The internal decorations include marble columns, white-veined onyx marble, gold leaf ceilings, distinctive door knobs, African animal etchings, paneled frescoes, and carved wooden friezes that feature African animals. Many of these elaborate elements illustrate the dedication to Art Deco throughout the building, but some rooms seem more traditional, meant to represent the values and stability of the company. The banking hall is lined with marble columns and has often been described as Neoclassical in style, stressing Old Mutual’s prevailing theme of tradition despite their Art Deco light fixtures. The capitals, however, follow no Classical order; they too are topped by metal rings that echo those of the lamps, suggesting a mere nod to Neoclassism via the fluting on the columns.
Old Mutual moved its headquarters to the Pinelands suburb not even two decades after the opening of the Mutual Building. By the 1990s, only a limited number of other commercial tenants used the building. In 2002, Old Mutual planned to mothball the structure due to white flight from the CBD, but Louis Karol Associates proposed to repurpose the structure into apartments in order to “seed” the district with new residents. They did so from 2003-05, with financing from Old Mutual Properties. Old Mutual retained ownership of the Director’s Suite and Assembly and Banking Halls, using the latter as an event venue, but finally divested them in 2015.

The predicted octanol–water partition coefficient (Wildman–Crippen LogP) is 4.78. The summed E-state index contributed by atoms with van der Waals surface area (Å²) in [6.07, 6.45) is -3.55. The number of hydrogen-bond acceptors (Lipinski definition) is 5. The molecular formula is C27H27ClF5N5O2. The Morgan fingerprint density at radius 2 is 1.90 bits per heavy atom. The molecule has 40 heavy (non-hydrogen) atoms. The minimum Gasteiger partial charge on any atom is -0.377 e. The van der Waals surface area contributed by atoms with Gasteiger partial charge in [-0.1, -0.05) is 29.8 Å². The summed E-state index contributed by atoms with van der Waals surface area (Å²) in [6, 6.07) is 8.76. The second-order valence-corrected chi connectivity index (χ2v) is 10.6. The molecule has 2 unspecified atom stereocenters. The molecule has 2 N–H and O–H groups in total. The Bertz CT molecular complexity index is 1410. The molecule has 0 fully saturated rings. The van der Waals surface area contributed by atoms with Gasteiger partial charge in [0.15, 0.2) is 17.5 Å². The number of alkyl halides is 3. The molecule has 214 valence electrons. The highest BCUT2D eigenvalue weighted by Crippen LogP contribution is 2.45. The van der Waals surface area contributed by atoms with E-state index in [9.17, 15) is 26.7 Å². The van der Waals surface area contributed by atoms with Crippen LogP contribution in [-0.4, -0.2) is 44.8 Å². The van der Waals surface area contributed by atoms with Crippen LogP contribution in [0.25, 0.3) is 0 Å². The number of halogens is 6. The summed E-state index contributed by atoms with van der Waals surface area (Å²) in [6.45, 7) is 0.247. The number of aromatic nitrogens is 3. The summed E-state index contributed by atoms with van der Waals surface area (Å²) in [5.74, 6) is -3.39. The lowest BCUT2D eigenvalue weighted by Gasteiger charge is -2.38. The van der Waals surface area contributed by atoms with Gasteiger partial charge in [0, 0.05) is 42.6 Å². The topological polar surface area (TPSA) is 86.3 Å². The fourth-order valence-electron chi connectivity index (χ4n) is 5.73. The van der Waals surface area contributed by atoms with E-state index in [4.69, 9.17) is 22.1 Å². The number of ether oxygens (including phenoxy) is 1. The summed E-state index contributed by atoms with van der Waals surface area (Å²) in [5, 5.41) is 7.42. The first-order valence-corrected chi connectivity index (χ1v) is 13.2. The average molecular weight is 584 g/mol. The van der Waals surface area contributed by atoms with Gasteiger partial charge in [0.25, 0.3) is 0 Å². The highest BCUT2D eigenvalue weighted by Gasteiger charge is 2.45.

The building and its 180-plus units, now referred to as Mutual Heights, was one of the first conversions to jumpstart a residential return to downtown Cape Town, though some apartments were purchased as vacation rentals rather than primary homes. Much of the building has kept its original design and decorative elements without falling victim to over-renovation, winning Louis Karol Associates three refurbishment awards. Mutual Heights remains one of the most profound and aesthetically beautiful buildings in Cape Town, albeit with now-archaic colonialist visual declarations. Security anxieties led to the installation of a skywalk connecting tenants to an existing parking garage diagonally across an intersection. Concerns arose that residents might fortress themselves from the neighborhood, rather than resuscitate it.